British nationals living in Barcelona


The right of all EU citizens and their family members to reside, work or study in any EU member State is one of the foundations of the European Union. Many EU and UK citizens have based their life choices on rights relating to free movement protected under EU Law. Protecting the life choices of these citizens and their families has been a top priority since the start of the negotiations.

The Withdrawal Agreement safeguards the right of more than three million EU citizens in the UK and over a million UK citizens in EU countries to reside and continue their current activities.

Barcelona’s British residents make up one of the city’s largest foreign-national communities. According to data from its January 2020 city residents’ register, Barcelona has over 9,000 UK-national residents, who will continue to enjoy full rights as EU citizens until the UK’s departure from the EU.

During the transition period provided for, in principle, until 31 December 2020, British citizens and their family members residing in Spain will keep their rights (except for those to vote for and stand as candidates at elections to the European Parliament and to exercise the European Citizens’ Initiative). In other words, British citizens legally residing in Spain before 31 December 2020 and their family members will have the same rights and obligations they had before the UK’s departure from the EU (31 January 2020).

Once the transition period is over, the Withdrawal Agreement will safeguard the rights to residence, work, studies and Social Security for citizens residing in Barcelona up to that period as well as their family members. British citizens who establish their residence here after 31 December 2021 will be subject to the rules and regulations set out in the agreement on the future relationship between the UK and the EU, which is currently being negotiated.



An important new development has been in place since 6 July 2020 regarding documents for British citizens residing in Spain and their family members from countries that are not part of the EU, the European Economic Area (Iceland, Liechtenstein and Norway) or Switzerland. The new procedure features in this practical guide 

published by Spain’s Secretary of State for Migration.

Until 6 July 2020, British citizens, like all other EU citizens in general, who wished to reside in Spain for more than three months had to register with the European Union Citizen Registry. The document evidencing such registration is the ‘Registry Certificate’ (a green-coloured card providing the citizen’s details and their NIE or foreign-national identification number). 

As of 6 July 2020, British citizens can now apply for a specific residence document explicitly stating their status as a beneficiary of the Withdrawal Agreement. This new residence document contains distinctive features such as ‘Article 50 TEU’ in its corresponding ‘Permit type’ field and a text stating ‘issued in accordance with Article 18(4) of the Withdrawal Agreement’ in the ‘Observations’ field.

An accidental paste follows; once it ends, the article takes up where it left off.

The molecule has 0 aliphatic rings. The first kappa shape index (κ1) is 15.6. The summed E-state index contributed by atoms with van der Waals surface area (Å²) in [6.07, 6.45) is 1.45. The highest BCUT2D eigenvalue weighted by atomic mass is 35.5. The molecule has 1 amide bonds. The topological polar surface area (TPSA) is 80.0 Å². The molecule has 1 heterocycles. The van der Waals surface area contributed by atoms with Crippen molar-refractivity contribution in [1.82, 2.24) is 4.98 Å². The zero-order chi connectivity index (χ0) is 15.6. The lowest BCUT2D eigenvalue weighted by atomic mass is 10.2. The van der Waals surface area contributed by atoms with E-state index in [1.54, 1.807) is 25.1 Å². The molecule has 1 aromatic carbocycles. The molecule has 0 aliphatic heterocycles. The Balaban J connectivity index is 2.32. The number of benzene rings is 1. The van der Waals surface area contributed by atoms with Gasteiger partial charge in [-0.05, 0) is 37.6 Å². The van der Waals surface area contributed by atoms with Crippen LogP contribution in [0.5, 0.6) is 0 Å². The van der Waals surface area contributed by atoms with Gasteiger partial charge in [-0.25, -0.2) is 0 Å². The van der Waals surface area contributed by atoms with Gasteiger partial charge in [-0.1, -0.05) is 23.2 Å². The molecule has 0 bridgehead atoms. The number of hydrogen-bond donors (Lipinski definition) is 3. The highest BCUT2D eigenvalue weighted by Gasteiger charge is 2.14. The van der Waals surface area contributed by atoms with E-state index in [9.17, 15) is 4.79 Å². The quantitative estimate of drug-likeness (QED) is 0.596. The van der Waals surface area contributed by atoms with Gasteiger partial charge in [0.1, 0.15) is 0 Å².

The procedure for obtaining the residence document will depend on whether or not the British citizen has a registry certificate, whether temporary or permanent. The same will apply to their family members who are nationals of ‘third-party’ countries (family members who are nationals of countries that are not part of the EU, the EEA or Switzerland): obtaining the residence document will depend on whether or not they were already holders of an EU citizen family card.

British Citizens currently residing in Spain and their family members are therefore advised to check that their residence status has been correctly processed and that they are able to confirm their corresponding time of legal residence in Spain and benefit from the provisions of the Withdrawal Agreement. They are also advised to ensure they are correctly registered with the residents’ register for the municipality they reside in. The municipal residents’ register is a list of all the people whose usual place of residence is in a municipality and who make up its population. The Spanish term for registering with this register is empadronarse. In this website, in the Formalities section there is information on how to register with a Barcelona municipal residents’ register.

The practical document British nationals in Barcelona: How to apply for a residence document in Spain?, encontrará información específica según sea su situación.



  • Government of Spain: Prepared for the brexit: This site is aimed at providing information to both individuals and economic operators on how their interests will be affected by the changes resulting from the UK’s departure.
  • UK Government: Living in Spain: This provides information to British nationals living in Spain or planning to move to Spain.
  • European Commission: Brexit Preparedness: This includes a specific section on the rights of British nationals living in the European Union.



The British Government, through the Embassy and Consulate General in Barcelona, has published the guide Your essential guide 2021. UK Nationals living in Spain offering information to British nationals already established here.

You can also find other tips for British nationals.

  • Checking whether your British passport is valid for travel: You can do this here.

In addition, the British Embassy has provided the following channels to keep you up to date with all the news: